MA cautions Hastings against financially-motivated disposal

Patrick Steel, 17.09.2018
Council discusses sale of a feathered Hawaiian ceremonial cloak
The Museums Association (MA) has cautioned Hastings Borough Council against financially-motivated disposal after councillors discussed the sale of a feathered Hawaiian ceremonial cloak, part of the Hastings Museum’s collections.

The minutes of the Overview and Scrutiny Group from 4 September state: “The group discussed an item of clothing that was being displayed in the Hastings Museum that was a traditional garb from Hawaii.

“They discussed perhaps selling this piece of clothing on, to bring money back to the council but the viability of this, and the possibility of this, was something to be discussed in the future.”

According to the Hastings Observer, a recent insurance appraisal found that the cloak could be worth several million pounds, leading council leader Peter Chowney to tell the meeting: “I think it is worth looking at personally, I know that is kind of heretical for some.

“The council is desperately short of money and if this thing really is worth millions then it is worth looking at although I think there is a risk.”

Chowney reportedly pointed to Northampton Borough Council’s decision in 2014 to sell an Egyptian statue worth £16m from its collection, which led to Northampton Museum losing its Accredited status and its membership of the Museums Association. The sale funded a £6.7m refurbishment to the museum that began earlier this month.

“I am not saying that we are going to sell the cloak, or anything else, but we need to consider all options,” Chowney told the MA.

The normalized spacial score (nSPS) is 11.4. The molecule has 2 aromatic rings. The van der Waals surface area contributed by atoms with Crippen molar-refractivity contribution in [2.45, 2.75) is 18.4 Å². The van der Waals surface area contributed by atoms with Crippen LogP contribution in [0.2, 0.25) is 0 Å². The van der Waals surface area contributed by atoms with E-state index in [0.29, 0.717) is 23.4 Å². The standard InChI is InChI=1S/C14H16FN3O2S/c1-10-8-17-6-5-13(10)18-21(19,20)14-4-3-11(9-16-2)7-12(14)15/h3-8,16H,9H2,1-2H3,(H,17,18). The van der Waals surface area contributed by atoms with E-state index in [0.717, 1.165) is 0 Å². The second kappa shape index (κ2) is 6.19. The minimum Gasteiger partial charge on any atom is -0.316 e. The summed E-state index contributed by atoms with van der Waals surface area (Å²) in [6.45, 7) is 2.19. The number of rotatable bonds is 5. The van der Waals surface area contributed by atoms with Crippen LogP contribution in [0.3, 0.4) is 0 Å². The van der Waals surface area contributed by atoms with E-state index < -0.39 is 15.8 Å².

“Hastings Council is facing a £3m annual gap in in a net budget of £14m, despite making huge savings over the past few years and halving the numbers of staff. Massive cuts to the grants we used to receive from central government mean we are having to look at which non-statutory services we can continue to provide, and which will have to go. If we can save services, including the museum itself, by selling valuable items, then that's something we will regrettably have to consider.

“We remain committed to maintaining and developing our museum as a resource for the local community and an attraction for visitors, as long as we can afford to do that.”

“The MA would urge Hastings council to carefully consider before it makes any decision regarding selling items from its collection,” says Sharon Heal, the MA’s director. “The MA’s Code of Ethics clearly states that museums should treat collections as cultural and scientific assets, not financial assets.

“Financially-motivated disposal risks damaging the public reputation of the museum and the local authority. It is highly likely that if a sale from the collection went ahead that was deemed to be unethical it would be frowned upon by funders and could mean that the council is cut off from future funding opportunities from a range of sources.

“The item in question is of local, national and international significance and it will be a loss for current and future generations if it is sold from the collection to meet a shortfall in council funding.

“While the MA recognises the difficult financial position that many local authorities find themselves in, these objects can only be sold once, and when they are gone they are gone forever.”

Comments

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Anonymous
22.09.2018, 22:28
So Mr Chowney flogs off this Hawaiian cloak, which gets Hastings Council through the 2018-19 financial year and then what?

It would be interesting to know the provenance of this item. It could be an object with an important link to the history of the town, perhaps it is an object that is well loved by generations of visitors to the museum or perhaps it's an item with a particularly unsavoury backstory from which Hastings Council now wishes to benefit financially in the short term. Making money out of the destruction of other peoples' cultures - another blow for Global Britain.

The desire to involve insurance in museum collections is a real curse as it seriously undermines all our efforts to focus on why museum collections are so wonderful and instead our heritage (or even other people's) is treated as an asset to be bought and sold.